• Autoimmune Diseases
  • Chronic Leukemias
  • Congenital (Inherited) Immune System Disorders
  • Histiocytic Disorders
  • Inherited Erythrocyte Abnormalities
  • Inherited Platelet Abnormalities
  • Liposomal Storage Diseases
  • Lymphoproliferative Disorders
  • Myelodysplastic Syndromes
  • Myeloproliferative Disorders
  • Other Inherited Disorders
  • Other Malignancies:
    • Brain Tumors
    • Breast Cancer
    • Ewing Sarcoma
    • Neuroblastoma
    • Ovarian Cancer
    • Renal Cell Carcinoma
    • Small-Cell Lung Cancer
    • Testicular Cancer
  • Phagocyte Disorders
  • Plasma Cell Disorders:
    • Multiple Myeloma
    • Plasma Cell Leukemia
    • Waldenstrom’s Macroglobulinemia
  • Stem Cell Disorders
  • Potential Future Stem Cell Applications:
    • Alzheimer’s Disease
    • Diabetes
    • Heart Disease
    • Liver Disease
    • Muscular Dystrophy
    • Parkinson’s Disease
    • Spinal Cord Injury
    • Stroke

If you didn’t already know (I certainly didn’t) a stem cell is ‘a remarkable cell, as it has the amazing ability to change into a variety of different cell types in the body such as heart muscle cells, brain cells, and skin cells. Stem cells, which are often referred to as one of the body’s “master cells,” can grow into any one of the body’s more than 200 cell types. Stem cells assist the body in maintaining, renewing and repairing tissue and cells damaged by disease, injury and everyday life. If you think about it, stem cells act as the internal repair system for the body.

The magic begins when a stem cell divides. Each new cell has the potential to either remain a stem cell or become another type of cell with a more specialized function such as a muscle cell, a red blood cell, or a brain cell.  Stem cells also have the capability to self-renew, meaning they can reproduce themselves many times over.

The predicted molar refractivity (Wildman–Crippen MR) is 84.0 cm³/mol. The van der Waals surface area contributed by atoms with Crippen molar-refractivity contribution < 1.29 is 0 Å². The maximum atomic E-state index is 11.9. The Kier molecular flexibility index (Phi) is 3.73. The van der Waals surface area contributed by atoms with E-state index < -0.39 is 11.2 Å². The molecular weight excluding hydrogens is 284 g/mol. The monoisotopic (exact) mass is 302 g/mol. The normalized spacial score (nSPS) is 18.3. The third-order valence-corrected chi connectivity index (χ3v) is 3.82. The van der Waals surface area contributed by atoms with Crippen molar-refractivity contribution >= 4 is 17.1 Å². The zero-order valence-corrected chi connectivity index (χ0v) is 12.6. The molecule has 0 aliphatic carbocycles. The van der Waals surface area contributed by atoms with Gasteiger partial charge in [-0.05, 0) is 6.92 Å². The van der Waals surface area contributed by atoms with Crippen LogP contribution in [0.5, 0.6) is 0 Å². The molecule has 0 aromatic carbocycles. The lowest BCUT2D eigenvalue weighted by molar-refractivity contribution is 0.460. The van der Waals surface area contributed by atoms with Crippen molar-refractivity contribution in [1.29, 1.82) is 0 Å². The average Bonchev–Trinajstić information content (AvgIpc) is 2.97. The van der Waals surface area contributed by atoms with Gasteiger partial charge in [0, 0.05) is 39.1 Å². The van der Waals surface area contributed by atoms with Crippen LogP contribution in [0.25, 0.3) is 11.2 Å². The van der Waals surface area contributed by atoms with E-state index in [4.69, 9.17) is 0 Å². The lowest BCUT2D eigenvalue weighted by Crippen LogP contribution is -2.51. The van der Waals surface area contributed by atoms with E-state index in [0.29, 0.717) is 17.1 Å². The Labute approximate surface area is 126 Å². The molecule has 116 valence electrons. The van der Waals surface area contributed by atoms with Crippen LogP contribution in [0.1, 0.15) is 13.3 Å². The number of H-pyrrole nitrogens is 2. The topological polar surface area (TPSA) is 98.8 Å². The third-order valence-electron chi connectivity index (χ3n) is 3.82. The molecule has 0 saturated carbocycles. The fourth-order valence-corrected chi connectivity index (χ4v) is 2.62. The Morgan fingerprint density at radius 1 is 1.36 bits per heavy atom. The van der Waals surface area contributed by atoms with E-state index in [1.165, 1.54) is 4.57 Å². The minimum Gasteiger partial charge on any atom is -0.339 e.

Stem cells can create additional cells and may later be transplanted or used for a variety of medical procedures. This is why stem cells are collected and stored.’ (stemcellresearchnews

I am not going to preach on and on about this today but just to say that I decided to use as they struck me, whilst doing my research as the least commercially driven and most comprehensively scientific and research based of any on offer in the UK. They also cryogenically freeze all the cord blood which contains more than just the one type of stem cell that is of interest at present (other companies only freeze the one type of cell processed from the blood as the freezing process is very costly). The blood contains many types of stem cell offering much more potential to treat a wider variety of conditions in the future so having the blood itself stored is like taking out insurance cover  for any eventuality rather than just one specific one.

Almost 90% of primary healthcare trusts offer the option of being able to facilitate the collection of cord blood stem cells when you have your baby HOWEVER how many do you think actually highlight this option to you? I don’t actually know the answer but I am guessing a very low percentage. At UCH where we are having Baby Pregnantcitygirl they actually go to the trouble of producing a leaflet about it and recommending and working with specific companies who collect the blood on the day of the birth  (a really simple process as umbilical cord blood is usually just treated as waste and what a waste to waste it!) but until I asked it was never mentioned and I am sure never would have been. You can draw your own conclusions to that. The Royal College of Midwives has also lagged behind. Only in 2006 did they admit that if a child was in a high risk category for certain diseases them it was worth storing the blood but they do nothing actively to promote or even educate new parents-to-be about it. Dr Eliane Gluckman, who performed the first human umbilical cord blood transplant estimated in 2008 that the lifetime probability of undergoing an autologous (one’s own) stem cell transplant was 1 in 200. This was revised from a figure of 1 in 40k with new clinical trails and treatments with stem cells becoming available every day. This is where the real promise lies. In the future, in yours and our baby’s future. It’s madness not to invest in it. A man grew a new pancreas in the US recently from stem cells.Enough said.